Scalar glyphs
Scalar glyphs is a technique which puts a sphere or a diamond on every data point. The scale of the sphere or diamond is determined by the data value. The scalar glyphs may be colored according to the same scalar field or according to another scalar field. In this way correlations can be found. As no interpolations are needed for this technique it consumes few CPU seconds.


This technique produces surfaces in the domain of the scalar quantity on which the scalar quantity has the same value, the so-called isosurface value. The surfaces can be colored according to the isosurface value or they can be colored according to another scalar field using the texture technique. The latter case allows for the search for correlation between different scalar quantities.

There are different methods to generate the surfaces from a discrete set of data points. All methods use interpolation to construct a continuous function. The correctness of the generated surfaces depends on how well the constructed continuous function matches the underlying continuous function representing the discrete data set. The method which is implemented in the software packages described in chapter 3, is the Marching Cube Algorithm.

Cutting planes

This technique makes it possible to view scalar data on a cross-section of the data volume with a cutting plane. One defines a regular, Cartesian grid on the plane and the data values on this grid are found by interpolation of the original data. A convenient colormap is used to make the data visible.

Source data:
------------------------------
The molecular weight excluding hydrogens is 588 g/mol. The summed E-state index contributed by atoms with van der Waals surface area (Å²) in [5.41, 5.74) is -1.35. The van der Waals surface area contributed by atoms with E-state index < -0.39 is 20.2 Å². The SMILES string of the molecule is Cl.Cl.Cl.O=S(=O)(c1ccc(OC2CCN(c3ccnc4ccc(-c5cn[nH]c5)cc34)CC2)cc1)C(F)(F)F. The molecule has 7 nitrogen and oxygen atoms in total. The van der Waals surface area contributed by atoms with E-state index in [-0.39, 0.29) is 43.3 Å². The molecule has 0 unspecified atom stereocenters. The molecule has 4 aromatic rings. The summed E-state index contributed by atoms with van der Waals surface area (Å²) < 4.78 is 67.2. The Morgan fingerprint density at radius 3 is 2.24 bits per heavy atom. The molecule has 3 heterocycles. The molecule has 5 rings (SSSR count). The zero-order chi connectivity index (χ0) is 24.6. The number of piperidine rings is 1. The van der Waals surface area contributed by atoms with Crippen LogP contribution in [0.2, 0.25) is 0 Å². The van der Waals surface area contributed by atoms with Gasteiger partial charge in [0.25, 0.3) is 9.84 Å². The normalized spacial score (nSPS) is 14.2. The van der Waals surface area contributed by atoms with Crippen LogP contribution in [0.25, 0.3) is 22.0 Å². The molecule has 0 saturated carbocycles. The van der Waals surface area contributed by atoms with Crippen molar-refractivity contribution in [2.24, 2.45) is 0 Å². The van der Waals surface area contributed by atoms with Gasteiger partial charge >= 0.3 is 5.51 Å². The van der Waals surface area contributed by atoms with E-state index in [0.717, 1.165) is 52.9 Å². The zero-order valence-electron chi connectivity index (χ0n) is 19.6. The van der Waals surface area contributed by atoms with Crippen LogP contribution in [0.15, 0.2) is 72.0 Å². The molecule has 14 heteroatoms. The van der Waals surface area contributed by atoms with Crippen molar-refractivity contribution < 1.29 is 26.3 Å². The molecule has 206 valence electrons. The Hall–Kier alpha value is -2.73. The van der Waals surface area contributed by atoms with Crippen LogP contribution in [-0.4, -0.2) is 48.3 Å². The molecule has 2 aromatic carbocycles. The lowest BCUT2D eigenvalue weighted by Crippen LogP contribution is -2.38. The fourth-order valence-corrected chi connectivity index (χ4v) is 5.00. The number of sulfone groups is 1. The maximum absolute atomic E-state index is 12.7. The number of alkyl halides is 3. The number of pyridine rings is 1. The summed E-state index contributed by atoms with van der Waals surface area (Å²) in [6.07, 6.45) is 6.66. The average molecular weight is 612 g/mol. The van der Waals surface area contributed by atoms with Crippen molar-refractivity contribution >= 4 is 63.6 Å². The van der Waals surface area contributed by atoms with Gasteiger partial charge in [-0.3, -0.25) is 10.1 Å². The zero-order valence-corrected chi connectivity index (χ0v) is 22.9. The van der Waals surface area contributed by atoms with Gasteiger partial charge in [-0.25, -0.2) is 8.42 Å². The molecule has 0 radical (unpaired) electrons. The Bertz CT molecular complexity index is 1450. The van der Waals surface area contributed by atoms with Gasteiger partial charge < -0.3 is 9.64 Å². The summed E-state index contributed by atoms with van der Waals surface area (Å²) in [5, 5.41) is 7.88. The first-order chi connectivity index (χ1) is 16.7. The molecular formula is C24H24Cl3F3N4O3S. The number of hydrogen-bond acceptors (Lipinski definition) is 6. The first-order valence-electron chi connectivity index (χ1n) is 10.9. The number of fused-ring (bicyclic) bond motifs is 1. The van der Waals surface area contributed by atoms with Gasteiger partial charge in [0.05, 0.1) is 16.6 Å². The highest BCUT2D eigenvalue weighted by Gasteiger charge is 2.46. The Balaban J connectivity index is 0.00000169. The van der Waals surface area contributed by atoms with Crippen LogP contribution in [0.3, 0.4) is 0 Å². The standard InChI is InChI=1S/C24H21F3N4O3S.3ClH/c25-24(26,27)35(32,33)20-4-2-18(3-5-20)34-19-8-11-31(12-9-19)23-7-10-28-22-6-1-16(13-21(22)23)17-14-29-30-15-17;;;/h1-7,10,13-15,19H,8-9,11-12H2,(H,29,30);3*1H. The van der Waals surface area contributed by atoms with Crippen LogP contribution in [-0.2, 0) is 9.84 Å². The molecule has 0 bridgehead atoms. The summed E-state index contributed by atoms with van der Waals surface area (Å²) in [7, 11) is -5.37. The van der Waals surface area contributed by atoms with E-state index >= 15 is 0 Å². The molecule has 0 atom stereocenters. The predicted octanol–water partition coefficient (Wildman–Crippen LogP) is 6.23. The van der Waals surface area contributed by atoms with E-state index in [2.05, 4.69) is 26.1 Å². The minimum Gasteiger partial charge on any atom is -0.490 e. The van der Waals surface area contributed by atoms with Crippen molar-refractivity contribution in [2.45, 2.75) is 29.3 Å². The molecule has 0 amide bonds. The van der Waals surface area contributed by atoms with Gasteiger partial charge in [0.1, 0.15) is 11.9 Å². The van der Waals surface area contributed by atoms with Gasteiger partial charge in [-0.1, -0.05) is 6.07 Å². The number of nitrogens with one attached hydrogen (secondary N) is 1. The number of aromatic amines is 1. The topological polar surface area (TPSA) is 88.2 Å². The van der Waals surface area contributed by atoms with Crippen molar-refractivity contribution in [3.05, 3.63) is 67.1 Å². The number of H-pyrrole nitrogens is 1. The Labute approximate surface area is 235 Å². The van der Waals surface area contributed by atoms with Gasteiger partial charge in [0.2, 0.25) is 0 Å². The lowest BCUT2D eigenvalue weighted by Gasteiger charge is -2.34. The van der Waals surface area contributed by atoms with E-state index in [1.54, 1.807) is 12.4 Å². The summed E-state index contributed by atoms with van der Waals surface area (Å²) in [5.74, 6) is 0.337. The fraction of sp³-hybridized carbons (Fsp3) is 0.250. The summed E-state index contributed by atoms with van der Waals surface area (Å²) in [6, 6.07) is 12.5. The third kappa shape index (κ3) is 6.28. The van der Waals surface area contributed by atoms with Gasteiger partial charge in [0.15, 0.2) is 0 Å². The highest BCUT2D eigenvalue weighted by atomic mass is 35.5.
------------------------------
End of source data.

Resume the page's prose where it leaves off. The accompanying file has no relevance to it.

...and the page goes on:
Orthogonal slicers

It often occurs that one wants to focus on the influence of only two independent variables (i.e. coordinates). Thus, the other independent variables are kept constant. This is what the orthogonal slicer method does. For example, if the data is defined in spherical coordinates and one wants to focus on the angular dependences for a specific radius, the orthogonal slicer method constructs the corresponding sphere. No interpolation is used since the original grid with the corresponding data is inherited. A convenient colormap is used to make the data visible.

Vector glyphs

This technique uses needle or arrow glyphs to represent vectors at each data point. The direction of the glyph corresponds to the direction of the vector and its magnitude corresponds to the magnitude of the vector. The glyphs can be colored according to a scalar field.

Streamlines, streaklines, and particle advection

This is a set of methods for outlining the topology, i.e. the field lines, of a vector field. Generally, one takes a set of starting points, finds the vectors at these points by interpolation, if necessary, and integrates the points along the direction of the vector. At the new positions the vector values are found by interpolation and one integrates again. This process stops if a predetermined number of integration steps has been reached or if the points end up outside the data volume. The calculated points are connected by lines.